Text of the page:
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  1. #1

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    Going insane trying to load some very old 620 film.

    Hi.

    I have some very old Plenachrome 620 that I'm trying to load and it simply won't load. I have tried multiple reels, both ends, cut the very tips off, etc and it still won't load. It gets hung up after a turn or two and loses track.

    The film is extremely curled.

    It is also very fragile.

    Any ideas?

    Load it base down?

    I have this loader thing called a "Lasagna reel" which is for 35mm only but it may provide enough spacing to let the chemistry flow between. Good/bad idea?

    Thanks!

  2. #2

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    How important are the shots on the roll? I think that is what will determine if the plastic "lasagna" sheath is a good idea or not. It should load onto a plastic Paterson type cheater reels. I find that if I kind of crimp/curl the end 1/4 to 3/8th inch (reverse curl) I can then load very badly curled film onto the plastic cheater reels. JohnW

  3. #3
    fotch's Avatar
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    How about one of those plastic aprons like Kodak use to sell. Freestyle has current ones available now.
    Items for sale or trade at www.Camera35.com

  4. #4

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    I tried two separate Paterson type plastic reels and that didn't jive...I figured that'd be the best way to try it...I also tried your suggestion of crimping the ends to no avail. So now I got it cooking in a lasagna reel/scotch tape contraption..we shall wee..

  5. #5
    Anscojohn's Avatar
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    You could try the old see-saw method in trays of chemical. We used to do that in ye olden dayz. Pre-wet the film by see-sawing in a tray of water; then developer; stop. Fix. Total darkness, of course.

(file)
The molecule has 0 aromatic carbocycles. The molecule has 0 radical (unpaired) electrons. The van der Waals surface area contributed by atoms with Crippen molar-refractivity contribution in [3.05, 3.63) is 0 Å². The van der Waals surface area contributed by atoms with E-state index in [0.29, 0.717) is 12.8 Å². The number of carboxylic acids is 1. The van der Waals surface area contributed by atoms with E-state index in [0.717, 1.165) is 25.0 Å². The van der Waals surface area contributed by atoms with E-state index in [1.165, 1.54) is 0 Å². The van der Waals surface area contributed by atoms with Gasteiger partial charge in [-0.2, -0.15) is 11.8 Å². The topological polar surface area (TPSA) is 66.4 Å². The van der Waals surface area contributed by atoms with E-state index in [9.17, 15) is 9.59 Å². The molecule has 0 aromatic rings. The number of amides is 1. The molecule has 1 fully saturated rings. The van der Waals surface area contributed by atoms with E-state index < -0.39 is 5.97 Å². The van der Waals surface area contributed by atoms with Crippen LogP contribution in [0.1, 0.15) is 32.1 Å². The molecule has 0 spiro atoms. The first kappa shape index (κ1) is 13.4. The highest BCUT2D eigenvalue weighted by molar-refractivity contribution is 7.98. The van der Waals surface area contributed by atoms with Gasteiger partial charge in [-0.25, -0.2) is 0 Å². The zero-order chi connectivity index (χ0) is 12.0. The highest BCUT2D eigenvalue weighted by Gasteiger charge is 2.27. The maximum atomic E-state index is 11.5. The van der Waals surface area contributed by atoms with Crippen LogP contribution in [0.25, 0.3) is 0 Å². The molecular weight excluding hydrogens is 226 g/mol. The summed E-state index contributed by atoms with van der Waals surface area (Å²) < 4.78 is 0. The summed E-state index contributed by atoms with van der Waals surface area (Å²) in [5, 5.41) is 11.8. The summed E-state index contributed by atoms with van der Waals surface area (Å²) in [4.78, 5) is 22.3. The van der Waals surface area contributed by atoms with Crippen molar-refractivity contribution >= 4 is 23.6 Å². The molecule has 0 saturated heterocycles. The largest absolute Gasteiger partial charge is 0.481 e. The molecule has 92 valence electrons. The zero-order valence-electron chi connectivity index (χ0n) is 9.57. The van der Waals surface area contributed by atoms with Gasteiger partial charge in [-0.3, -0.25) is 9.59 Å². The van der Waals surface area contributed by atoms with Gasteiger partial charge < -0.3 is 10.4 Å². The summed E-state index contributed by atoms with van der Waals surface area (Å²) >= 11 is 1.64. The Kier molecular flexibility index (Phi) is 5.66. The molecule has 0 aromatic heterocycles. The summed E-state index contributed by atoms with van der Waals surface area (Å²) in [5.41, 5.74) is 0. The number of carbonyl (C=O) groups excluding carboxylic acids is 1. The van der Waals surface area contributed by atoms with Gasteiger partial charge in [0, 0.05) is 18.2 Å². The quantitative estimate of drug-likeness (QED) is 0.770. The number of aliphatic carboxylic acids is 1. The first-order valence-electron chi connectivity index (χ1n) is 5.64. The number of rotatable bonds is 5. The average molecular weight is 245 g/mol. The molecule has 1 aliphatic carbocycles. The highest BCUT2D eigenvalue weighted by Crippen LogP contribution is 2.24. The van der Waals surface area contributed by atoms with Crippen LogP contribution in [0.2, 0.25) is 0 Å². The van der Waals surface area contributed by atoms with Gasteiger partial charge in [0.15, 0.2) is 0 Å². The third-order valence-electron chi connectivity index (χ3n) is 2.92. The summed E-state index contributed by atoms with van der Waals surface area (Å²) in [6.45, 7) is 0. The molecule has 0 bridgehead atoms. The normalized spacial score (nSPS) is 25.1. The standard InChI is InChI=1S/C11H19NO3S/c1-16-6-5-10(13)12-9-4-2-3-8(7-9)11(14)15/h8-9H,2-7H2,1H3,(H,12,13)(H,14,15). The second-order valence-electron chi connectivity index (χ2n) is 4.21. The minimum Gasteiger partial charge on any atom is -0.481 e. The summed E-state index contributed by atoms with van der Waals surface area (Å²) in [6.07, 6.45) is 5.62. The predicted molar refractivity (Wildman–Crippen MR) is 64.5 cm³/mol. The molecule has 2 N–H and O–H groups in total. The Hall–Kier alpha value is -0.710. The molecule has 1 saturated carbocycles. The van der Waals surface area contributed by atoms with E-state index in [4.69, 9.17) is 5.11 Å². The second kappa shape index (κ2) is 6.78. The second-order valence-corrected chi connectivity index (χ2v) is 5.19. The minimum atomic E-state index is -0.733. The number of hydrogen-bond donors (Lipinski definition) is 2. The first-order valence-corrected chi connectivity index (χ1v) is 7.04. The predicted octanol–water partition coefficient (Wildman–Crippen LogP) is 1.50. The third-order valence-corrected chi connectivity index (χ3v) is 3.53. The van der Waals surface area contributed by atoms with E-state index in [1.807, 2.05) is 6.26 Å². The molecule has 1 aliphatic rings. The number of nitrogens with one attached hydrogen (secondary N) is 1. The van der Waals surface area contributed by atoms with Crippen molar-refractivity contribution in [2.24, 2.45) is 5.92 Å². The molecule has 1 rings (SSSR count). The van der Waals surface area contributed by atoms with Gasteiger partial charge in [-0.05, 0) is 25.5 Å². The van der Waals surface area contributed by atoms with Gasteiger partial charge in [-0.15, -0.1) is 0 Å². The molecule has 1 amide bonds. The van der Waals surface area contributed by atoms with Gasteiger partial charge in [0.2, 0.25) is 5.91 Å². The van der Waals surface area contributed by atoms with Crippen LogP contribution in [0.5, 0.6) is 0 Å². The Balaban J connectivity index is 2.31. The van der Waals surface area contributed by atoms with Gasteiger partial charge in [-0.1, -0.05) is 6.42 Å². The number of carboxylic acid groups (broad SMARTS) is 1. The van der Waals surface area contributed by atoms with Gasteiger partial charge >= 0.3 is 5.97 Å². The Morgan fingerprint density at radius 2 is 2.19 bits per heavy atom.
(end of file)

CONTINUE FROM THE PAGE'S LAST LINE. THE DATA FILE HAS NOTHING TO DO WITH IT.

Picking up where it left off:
John, Mount Vernon, Virginia USA

  6. #6
    Photo Engineer's Avatar
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    Some tricks that might work but are last ditch efforts:

    Soak the film in water for about 5 minutes at 68F (20C) until the curl relaxes. Then, gently feed it onto the reel underwater. You have to use a large washbasin or sink for this as the film must remain wet.

    Soak film as above. Put clips at each end of the wet film. Hold film in a "U" shape holding one clip in each hand and having the emulsion down. Place bottom of "U" in developer and by raising and lowering your hands alternately the film will see saw back and forth in the developer. Use slightly more than normal development times and make sure that you get the ends in the developer. This is the way we used to do it before film tanks were invented.

    PE

  7. #7

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    If it is one film only it might not be worth the expense but there's a lot to be said for film loader attachments which attach to Durst reels. The film goes through the loader which is attached to the outside of the reel and then attachs to the centre of the reel under a spring clip Once there the film is wound into the reel and has to straighten as it goes through the loader and onto the reel. No more fiddling required.

    I have had problems with standard 120 at times feeding it onto a Jobo tank by hand. If a film is particularly curly then my Durst loader, reel and tank is the alternative.

    pentaxuser

  8. #8

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    Well the lasagna reel worked but unfortunately the roll was cleared. I have another roll to develop so I'll try all these previous tips in case this other roll is problematic (assuredly it is!).

    Thanks for all the tips!

  9. #9
    Rick A's Avatar
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    Quote Originally Posted by Anscojohn View Post
    You could try the old see-saw method in trays of chemical. We used to do that in ye olden dayz. Pre-wet the film by see-sawing in a tray of water; then developer; stop. Fix. Total darkness, of course.
    I used to see that done on old spy movies when I was a kid. I think that had more influance on my need to work in a darkroom than anything.

    Rick

  10. #10

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    dip and dunk

    Dip and dunk the film with your hands, being careful to gently keep the leaves separated during agitation. Of course, total darkness will be required.

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